It was even possible to invent a printing press powered by solar energy. An invention that was devised by Abel Pifre.

History of photovoltaic solar energy. First photovoltaic cells


In 1838 the Frenchman Alexandre Edmond Becquerel discovered the photovoltaic effect for the first time. Bequerel was experimenting with an electrolytic battery with platinum electrodes and realized that when exposed to the Sun, the current increased. It was the beginning of photovoltaic solar energy.

The next step was taken in 1873 when the English electrical engineer Willoughby Smith discovered the photovoltaic effect in solids. In this case about Selenium.

A few years later, in 1877, the English William Grylls Adams professor of Natural Philosophy at King's College London, together with his student Richard Evans Day, discovered that when they exposed selenium to light it generated electricity. In this way, they created the first selenium photovoltaic cell.

Use of photovoltaic solar energy in satellites

In 1953, Calvin Fuller, Gerald Pearson, and Daryl Chapin, discovered the silicon solar cell. This cell produced enough electricity and was efficient enough to operate small electrical devices.

The first commercially available solar cells did not appear until 1956 although the cost was still very high for most people until about 1970, when the price of solar cells drops by about 80%.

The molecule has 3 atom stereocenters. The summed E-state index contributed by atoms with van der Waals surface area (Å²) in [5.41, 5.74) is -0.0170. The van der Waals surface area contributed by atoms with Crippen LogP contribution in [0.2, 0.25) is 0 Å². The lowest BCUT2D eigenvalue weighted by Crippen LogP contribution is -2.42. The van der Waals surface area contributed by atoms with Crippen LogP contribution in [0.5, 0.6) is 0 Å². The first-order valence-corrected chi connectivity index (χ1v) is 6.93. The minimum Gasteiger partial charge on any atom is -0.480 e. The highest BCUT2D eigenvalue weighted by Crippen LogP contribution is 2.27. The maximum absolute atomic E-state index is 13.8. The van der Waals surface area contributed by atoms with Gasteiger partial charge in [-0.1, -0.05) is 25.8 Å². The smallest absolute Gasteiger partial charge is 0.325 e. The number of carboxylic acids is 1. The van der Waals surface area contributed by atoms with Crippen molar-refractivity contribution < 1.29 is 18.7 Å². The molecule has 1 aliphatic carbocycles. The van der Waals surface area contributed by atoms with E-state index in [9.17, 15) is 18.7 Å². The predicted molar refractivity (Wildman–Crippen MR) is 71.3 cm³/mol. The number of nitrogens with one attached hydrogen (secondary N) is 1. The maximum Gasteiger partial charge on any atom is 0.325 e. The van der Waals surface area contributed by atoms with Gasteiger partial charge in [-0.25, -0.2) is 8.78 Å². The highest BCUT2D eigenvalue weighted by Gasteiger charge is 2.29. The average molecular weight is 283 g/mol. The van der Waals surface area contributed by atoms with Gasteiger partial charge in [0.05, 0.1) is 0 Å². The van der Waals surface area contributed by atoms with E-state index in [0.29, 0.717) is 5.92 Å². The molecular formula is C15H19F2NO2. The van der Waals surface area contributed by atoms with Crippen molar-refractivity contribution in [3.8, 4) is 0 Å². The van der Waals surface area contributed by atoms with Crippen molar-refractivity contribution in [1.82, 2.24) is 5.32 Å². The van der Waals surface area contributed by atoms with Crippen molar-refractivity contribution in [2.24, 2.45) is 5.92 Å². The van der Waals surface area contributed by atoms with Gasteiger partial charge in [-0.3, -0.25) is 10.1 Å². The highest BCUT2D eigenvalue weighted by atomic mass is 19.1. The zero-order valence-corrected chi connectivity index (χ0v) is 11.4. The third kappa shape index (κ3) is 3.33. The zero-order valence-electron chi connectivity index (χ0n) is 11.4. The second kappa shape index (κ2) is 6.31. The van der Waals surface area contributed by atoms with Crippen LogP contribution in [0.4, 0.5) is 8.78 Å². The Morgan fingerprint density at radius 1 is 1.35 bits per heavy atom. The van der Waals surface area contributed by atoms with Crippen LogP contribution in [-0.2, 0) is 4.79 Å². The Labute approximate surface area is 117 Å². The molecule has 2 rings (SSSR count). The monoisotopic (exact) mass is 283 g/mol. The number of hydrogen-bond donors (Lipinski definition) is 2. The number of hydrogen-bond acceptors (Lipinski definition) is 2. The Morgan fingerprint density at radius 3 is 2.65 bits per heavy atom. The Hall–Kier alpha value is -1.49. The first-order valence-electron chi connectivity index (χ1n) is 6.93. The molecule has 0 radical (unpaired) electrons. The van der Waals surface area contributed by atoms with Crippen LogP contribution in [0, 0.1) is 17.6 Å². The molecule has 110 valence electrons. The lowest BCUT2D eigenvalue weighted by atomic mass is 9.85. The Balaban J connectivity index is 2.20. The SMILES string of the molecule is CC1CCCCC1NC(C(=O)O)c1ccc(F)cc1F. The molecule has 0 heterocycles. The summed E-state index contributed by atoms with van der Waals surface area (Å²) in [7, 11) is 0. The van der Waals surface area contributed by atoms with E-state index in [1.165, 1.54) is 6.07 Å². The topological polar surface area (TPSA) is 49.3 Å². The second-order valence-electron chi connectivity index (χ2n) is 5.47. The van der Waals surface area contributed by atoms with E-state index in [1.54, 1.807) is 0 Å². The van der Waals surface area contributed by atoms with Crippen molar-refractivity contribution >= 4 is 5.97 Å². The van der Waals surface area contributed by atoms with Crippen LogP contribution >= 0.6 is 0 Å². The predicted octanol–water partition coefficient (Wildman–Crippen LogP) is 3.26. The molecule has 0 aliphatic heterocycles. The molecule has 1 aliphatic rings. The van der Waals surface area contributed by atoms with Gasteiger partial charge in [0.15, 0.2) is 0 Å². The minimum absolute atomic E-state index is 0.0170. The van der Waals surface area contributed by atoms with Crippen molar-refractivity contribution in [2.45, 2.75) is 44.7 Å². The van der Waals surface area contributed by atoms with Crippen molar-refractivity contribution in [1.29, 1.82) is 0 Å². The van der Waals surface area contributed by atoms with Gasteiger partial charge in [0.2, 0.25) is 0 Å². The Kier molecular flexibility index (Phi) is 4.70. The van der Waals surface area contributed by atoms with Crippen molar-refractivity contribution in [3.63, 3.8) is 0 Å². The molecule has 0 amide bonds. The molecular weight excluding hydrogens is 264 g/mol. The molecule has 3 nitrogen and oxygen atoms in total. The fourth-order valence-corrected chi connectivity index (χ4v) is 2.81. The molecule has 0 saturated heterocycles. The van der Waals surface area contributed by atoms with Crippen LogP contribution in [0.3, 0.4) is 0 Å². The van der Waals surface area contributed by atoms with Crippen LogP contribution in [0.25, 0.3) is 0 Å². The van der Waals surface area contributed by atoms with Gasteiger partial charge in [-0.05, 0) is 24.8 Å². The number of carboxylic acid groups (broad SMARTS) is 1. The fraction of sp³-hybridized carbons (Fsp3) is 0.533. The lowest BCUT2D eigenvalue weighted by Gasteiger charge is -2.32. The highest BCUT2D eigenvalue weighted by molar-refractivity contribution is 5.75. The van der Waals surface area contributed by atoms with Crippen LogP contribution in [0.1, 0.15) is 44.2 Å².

The solar cells were used in the US and Soviet satellites launched since the late 1950s.

Temporary abandonment of solar energy

The growth of this industry was high until the mid 50's, when the low cost of natural gas and the improvement of coal extraction made this energy source the main source for warming. It was considered then, solar energy as expensive and was abandoned for industrial purposes.

The extraction of coal impaired the development of solar energy

Resurgence of solar energy

The abandonment, for practical purposes, of solar energy lasted until the 70's. But in those years the increase in the price of oil and gas led to a resurgence in the use of solar energy to heat homes and water, as well as in the generation of electricity.

In addition to the price, in the case of household gas and coal water heaters, they were dangerous since poor combustion could generate toxic gases, carbon monoxide.

The first solar hot water heater was patented in 1891 by Clarence Kemp.

In this sense, an important development was a highly efficient solar heater invented by Charles Greeley Abbott in 1936. The solar water heater became popular by this time in Florida, California and other places in the US.

The 1990 Gulf War further increased interest in solar energy as a viable oil alternative.

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References

Last review: December 16, 2015